“The beautiful thing about learning is that nobody can take it away from you.”By B.B. King
Smarty Pins is a Google Maps based geography and trivia game. It is very user-friendly like most Google products are. The purpose is to answer as many questions as you can before you run out of miles. Miles are lost when you answer incorrectly based on how ‘far off’ your answer is. You can decide if you want random questions, or if you want a specific category and there are six categories to choose from such as arts and culture, science and geography and sports and games.
Once you start, your first question will appear on the left-hand side of the screen. To answer you have to drag the map pin to the correct location. (I have found the map will start near the area you need to go) You can zoom in and out as well based on the level of detail you want.
Once you find the correct location you drop the pin and the name of the location will appear, for example Charlotte, NC. You can then submit your answer or get a hint if you would like. The hint show up on the left hand side under the question. If you chose to use the hint, you do not get to earn bonus miles. Bonus miles are given for answering a question correctly within 15 seconds. There are funny captions after you answer each question no matter if you get it right or wrong. When you answer a certain number of questions correctly you earn awards: bronze, silver or gold.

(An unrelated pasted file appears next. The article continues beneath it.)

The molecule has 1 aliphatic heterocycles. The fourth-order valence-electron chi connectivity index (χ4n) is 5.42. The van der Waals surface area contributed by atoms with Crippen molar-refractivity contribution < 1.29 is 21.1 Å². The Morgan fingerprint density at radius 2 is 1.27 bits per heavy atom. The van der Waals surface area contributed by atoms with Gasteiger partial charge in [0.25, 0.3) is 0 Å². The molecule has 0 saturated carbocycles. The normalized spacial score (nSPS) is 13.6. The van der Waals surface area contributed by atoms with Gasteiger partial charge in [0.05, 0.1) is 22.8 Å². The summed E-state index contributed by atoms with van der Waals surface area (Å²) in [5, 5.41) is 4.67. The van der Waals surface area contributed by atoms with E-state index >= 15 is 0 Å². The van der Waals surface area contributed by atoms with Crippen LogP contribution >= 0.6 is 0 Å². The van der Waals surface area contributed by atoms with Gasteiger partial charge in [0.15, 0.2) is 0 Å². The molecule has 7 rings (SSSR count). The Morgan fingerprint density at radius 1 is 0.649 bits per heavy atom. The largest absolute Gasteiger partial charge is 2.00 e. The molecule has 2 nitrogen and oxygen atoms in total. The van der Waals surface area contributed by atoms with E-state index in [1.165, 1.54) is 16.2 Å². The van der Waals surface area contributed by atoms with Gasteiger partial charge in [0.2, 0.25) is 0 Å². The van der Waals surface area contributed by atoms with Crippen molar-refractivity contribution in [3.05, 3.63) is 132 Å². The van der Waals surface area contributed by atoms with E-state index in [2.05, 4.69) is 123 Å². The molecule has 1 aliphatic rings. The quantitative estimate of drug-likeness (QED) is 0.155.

How Could You Use This in the Classroom?
1. Each day as a class, (or one day a week) you can use Smarty Pins as a class team building activity (ex. during morning meeting). Together the class can see how many questions they get right before they run out of miles. Each day or week they could track their progress and then graph it for each month. This allows team building, critical thinking, collaboration and problem solving along with learning geography.
2. Use Smarty Pins as a base for students genius hour or passion based learning ideas. As the students plays the game, they will learn facts and geography of places that they might find interesting and want to learn more about. For example when I played, I found myself interested in more about the ‘Leaning Tower of Pisa’ as I had a question about the bell tower.
3. This game could be used for when a student finishes an activity early as a fun extension or during when you find you have a few minutes before a transition.
As always, I would love to hear how you would use it in the classroom! Please share in the comments section.